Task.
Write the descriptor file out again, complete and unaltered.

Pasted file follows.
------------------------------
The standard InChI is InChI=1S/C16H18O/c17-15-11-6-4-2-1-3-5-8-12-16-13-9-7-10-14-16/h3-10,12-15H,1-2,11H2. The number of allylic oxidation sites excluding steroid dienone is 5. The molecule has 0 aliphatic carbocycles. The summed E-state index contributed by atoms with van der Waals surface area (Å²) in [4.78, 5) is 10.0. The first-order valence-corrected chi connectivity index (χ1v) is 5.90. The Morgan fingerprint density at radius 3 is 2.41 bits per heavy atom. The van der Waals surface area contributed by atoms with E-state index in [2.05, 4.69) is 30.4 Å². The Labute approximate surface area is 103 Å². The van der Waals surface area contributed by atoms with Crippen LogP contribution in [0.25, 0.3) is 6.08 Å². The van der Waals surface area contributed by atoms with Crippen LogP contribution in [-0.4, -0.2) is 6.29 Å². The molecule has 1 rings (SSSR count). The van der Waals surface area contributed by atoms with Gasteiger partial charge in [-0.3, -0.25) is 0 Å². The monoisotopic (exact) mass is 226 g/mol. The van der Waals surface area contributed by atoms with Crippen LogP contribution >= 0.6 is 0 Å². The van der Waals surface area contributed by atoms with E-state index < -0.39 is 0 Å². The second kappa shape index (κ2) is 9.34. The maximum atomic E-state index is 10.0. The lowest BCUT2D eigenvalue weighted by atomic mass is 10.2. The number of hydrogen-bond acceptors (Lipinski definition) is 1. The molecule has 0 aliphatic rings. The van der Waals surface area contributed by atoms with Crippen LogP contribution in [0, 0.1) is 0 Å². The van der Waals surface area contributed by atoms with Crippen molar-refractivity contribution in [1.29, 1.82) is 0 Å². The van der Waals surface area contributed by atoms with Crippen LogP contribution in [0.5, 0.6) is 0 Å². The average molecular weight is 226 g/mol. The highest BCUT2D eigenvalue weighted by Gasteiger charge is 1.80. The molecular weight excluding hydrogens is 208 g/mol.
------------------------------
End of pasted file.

The standard InChI is InChI=1S/C16H18O/c17-15-11-6-4-2-1-3-5-8-12-16-13-9-7-10-14-16/h3-10,12-15H,1-2,11H2. The number of allylic oxidation sites excluding steroid dienone is 5. The molecule has 0 aliphatic carbocycles. The summed E-state index contributed by atoms with van der Waals surface area (Å²) in [4.78, 5) is 10.0. The first-order valence-corrected chi connectivity index (χ1v) is 5.90. The Morgan fingerprint density at radius 3 is 2.41 bits per heavy atom. The van der Waals surface area contributed by atoms with E-state index in [2.05, 4.69) is 30.4 Å². The Labute approximate surface area is 103 Å². The van der Waals surface area contributed by atoms with Crippen LogP contribution in [0.25, 0.3) is 6.08 Å². The van der Waals surface area contributed by atoms with Crippen LogP contribution in [-0.4, -0.2) is 6.29 Å². The molecule has 1 rings (SSSR count). The van der Waals surface area contributed by atoms with Gasteiger partial charge in [-0.3, -0.25) is 0 Å². The monoisotopic (exact) mass is 226 g/mol. The van der Waals surface area contributed by atoms with Crippen LogP contribution >= 0.6 is 0 Å². The van der Waals surface area contributed by atoms with E-state index < -0.39 is 0 Å². The second kappa shape index (κ2) is 9.34. The maximum atomic E-state index is 10.0. The lowest BCUT2D eigenvalue weighted by atomic mass is 10.2. The number of hydrogen-bond acceptors (Lipinski definition) is 1. The molecule has 0 aliphatic rings. The van der Waals surface area contributed by atoms with Crippen LogP contribution in [0, 0.1) is 0 Å². The van der Waals surface area contributed by atoms with Crippen molar-refractivity contribution in [1.29, 1.82) is 0 Å². The van der Waals surface area contributed by atoms with Crippen LogP contribution in [0.5, 0.6) is 0 Å². The average molecular weight is 226 g/mol. The highest BCUT2D eigenvalue weighted by Gasteiger charge is 1.80. The molecular weight excluding hydrogens is 208 g/mol.